“It’s a huge risk that you are taking, representing yourself and not using the services of Mr. Palmer, who is also a very skilled lawyer, and I have seen him win," 9th Judicial Judge Denise Lynch said about Palmer during a September 7 hearing for his former client, Janvier Pinkard, according to the Glenwood Springs Post Independent.

Pinkard is facing weapon, kidnapping and burglary charges. He pleaded not guilty by reason of insanity and has since gotten new legal counsel, per the Independent.

Westword was able to reach Palmer by phone this morning, but he wasn't interested in speaking.
click to enlarge Colorado Representative Lauren Boebert standing with her eldest son Tyler.
Representative Lauren Boebert with her son Tyler in a photo from 2021.
Lauren Boebert/Instagram
It's been over three months since Tyler was arrested for a series of car break-ins and property thefts he allegedly committed with friends in Rifle earlier this year. He had first promised to get the ball rolling on an attorney search and his public defender paperwork during an April 11 court appearance after being instructed by Neiley.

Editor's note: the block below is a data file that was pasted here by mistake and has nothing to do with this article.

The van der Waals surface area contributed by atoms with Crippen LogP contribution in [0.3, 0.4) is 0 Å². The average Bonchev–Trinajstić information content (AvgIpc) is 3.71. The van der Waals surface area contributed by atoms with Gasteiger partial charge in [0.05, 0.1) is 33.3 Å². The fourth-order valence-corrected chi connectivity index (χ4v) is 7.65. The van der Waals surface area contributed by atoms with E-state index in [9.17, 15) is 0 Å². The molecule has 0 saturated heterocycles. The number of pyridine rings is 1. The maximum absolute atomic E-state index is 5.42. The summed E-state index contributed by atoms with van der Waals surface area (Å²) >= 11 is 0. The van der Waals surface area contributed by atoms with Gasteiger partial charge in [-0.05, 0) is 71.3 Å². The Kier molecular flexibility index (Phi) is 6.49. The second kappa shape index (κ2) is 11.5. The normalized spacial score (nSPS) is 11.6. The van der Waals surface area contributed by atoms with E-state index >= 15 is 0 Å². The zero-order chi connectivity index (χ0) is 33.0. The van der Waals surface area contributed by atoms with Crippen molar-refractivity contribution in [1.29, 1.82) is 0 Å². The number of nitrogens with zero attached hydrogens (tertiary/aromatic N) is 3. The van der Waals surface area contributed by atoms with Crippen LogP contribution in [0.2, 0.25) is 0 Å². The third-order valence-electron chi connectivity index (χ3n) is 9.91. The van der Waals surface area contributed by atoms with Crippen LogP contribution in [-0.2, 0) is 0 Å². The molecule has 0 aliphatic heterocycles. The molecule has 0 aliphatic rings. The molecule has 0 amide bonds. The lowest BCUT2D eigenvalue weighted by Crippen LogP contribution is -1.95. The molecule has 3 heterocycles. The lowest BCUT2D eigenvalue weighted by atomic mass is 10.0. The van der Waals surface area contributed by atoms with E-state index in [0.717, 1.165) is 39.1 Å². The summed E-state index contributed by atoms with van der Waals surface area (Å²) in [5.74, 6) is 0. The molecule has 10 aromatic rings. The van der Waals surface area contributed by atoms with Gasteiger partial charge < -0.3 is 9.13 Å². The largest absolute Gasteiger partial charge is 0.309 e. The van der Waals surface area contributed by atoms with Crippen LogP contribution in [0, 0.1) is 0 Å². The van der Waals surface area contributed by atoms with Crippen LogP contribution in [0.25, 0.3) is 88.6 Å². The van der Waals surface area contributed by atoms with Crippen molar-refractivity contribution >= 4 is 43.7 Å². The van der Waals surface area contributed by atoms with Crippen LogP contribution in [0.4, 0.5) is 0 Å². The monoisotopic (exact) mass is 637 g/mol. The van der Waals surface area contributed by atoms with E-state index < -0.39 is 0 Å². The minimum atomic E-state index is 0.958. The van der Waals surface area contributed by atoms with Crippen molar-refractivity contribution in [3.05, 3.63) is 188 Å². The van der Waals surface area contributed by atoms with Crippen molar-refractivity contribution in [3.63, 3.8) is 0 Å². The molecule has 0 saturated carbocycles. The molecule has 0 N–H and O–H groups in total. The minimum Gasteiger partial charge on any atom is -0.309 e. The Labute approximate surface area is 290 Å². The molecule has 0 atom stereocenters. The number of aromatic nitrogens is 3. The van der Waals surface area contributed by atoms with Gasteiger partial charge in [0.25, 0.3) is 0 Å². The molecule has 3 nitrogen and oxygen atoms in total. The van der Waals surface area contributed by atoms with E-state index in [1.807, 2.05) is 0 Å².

"I always think it's a good idea to maybe do both, because if you qualify, you have options," Neiley said. "We can set this off for a little bit of time for you to make that decision."

The judge wanted Tyler to apply for a public defender right away in order to save time while he looked for an attorney in his price range after the nineteen-year-old claimed he was having a hard time affording one.

“We are working to hire an attorney, but it’s just been kind of hard with the prices,” Tyler said at the hearing. “Worst-case scenario, if we can’t get something figured out with the lawyer, then we’re going to apply for a public defender or whatever works best for me.”

Neiley continued the case and set Tyler's appearance-of-counsel date for May 9. When that rolled around, Tyler showed up to court and told Neiley he still didn't have an attorney to represent him. Even worse, he filed his public defender paperwork just a few days earlier, making it practically impossible for him to have heard back in time.